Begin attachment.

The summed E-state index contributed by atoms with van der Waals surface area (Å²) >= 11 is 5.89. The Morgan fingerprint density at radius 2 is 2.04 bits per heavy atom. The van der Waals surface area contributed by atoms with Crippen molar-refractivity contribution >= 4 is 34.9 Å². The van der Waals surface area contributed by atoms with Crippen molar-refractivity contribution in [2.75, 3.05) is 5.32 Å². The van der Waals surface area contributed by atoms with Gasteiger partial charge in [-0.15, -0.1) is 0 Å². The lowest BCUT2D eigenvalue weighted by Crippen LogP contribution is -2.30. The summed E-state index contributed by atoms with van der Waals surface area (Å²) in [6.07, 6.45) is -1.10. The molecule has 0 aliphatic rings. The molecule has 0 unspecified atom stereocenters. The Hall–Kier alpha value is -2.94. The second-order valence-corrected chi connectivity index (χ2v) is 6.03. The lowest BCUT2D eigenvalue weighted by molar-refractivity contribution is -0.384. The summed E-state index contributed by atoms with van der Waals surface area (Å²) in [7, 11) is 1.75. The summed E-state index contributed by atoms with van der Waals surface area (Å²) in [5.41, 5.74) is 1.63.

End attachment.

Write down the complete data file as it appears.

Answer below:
The summed E-state index contributed by atoms with van der Waals surface area (Å²) >= 11 is 5.89. The Morgan fingerprint density at radius 2 is 2.04 bits per heavy atom. The van der Waals surface area contributed by atoms with Crippen molar-refractivity contribution >= 4 is 34.9 Å². The van der Waals surface area contributed by atoms with Crippen molar-refractivity contribution in [2.75, 3.05) is 5.32 Å². The van der Waals surface area contributed by atoms with Gasteiger partial charge in [-0.15, -0.1) is 0 Å². The lowest BCUT2D eigenvalue weighted by Crippen LogP contribution is -2.30. The summed E-state index contributed by atoms with van der Waals surface area (Å²) in [6.07, 6.45) is -1.10. The molecule has 0 aliphatic rings. The molecule has 0 unspecified atom stereocenters. The Hall–Kier alpha value is -2.94. The second-order valence-corrected chi connectivity index (χ2v) is 6.03. The lowest BCUT2D eigenvalue weighted by molar-refractivity contribution is -0.384. The summed E-state index contributed by atoms with van der Waals surface area (Å²) in [7, 11) is 1.75. The summed E-state index contributed by atoms with van der Waals surface area (Å²) in [5.41, 5.74) is 1.63.